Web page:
Trump did particularly well among a few groups. His best showing came from voters who wanted a candidate who “tells it like it is” (65 percent) and those who want a president from outside the political establishment (61 percent).
Trump took support from about half (52 percent) of Republicans who named immigration as their top issue. He also won 44 percent of the vote among those who support banning non-U.S. Muslims from entering the country, as the billionaire real-estate mogul has called for.
Trump also won nearly half (46 percent) of voters who have never been to college and nearly four in 10 (39 percent) voters in gun-owning households.
Trump voters were not swayed by late developments in the race, such as the Republican debate over the weekend. He won a majority of those who settled on their vote decision more than a month ago (57 percent).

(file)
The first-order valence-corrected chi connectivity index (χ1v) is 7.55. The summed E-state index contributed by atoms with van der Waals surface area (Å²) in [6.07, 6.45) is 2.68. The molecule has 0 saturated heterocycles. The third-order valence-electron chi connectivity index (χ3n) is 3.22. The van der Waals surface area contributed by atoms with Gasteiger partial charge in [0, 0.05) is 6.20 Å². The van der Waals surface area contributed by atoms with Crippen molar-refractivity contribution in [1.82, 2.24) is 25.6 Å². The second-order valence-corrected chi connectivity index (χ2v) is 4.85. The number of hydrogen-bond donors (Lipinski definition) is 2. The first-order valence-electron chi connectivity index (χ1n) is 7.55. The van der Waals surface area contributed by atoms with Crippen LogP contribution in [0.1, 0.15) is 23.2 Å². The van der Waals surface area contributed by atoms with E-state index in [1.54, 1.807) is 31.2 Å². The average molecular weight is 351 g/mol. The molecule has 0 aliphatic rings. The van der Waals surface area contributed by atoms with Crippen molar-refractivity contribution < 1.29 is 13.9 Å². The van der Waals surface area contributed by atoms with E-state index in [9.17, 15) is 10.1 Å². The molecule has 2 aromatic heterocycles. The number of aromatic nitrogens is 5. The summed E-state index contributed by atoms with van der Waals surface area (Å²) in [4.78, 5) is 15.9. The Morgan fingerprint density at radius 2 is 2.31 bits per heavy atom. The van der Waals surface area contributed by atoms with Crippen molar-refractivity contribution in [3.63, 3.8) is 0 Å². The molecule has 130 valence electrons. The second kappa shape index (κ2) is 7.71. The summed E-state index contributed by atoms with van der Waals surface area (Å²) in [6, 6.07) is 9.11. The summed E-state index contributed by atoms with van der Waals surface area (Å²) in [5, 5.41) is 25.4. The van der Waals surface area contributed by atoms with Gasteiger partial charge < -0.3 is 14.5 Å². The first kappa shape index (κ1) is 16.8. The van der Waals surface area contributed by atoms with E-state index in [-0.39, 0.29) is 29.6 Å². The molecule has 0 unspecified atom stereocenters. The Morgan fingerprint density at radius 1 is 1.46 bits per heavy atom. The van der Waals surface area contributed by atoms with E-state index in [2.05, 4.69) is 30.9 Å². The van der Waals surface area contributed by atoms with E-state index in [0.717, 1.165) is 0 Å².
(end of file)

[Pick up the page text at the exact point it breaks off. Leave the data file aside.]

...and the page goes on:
Trump voters are also enthusiastic about their candidate – with 70 percent saying their vote for Trump was a strong endorsement of his candidacy, compared to 27 percent who said they have some reservations about Trump and just 3 percent who voted for Trump only because they disliked the rest of the field.
While he may have won the night, New Hampshire Republicans are divided on the prospects of Trump as the party’s nominee. Overall, 50 percent say they would be satisfied if he won the GOP nomination, but a comparable 47 percent would be dissatisfied. Among voters who supported someone other than Trump in Tuesday’s Republican primary, only 27 percent would be happy to see him as the party’s standard-bearer.
This article originally appeared on NBCNews.com.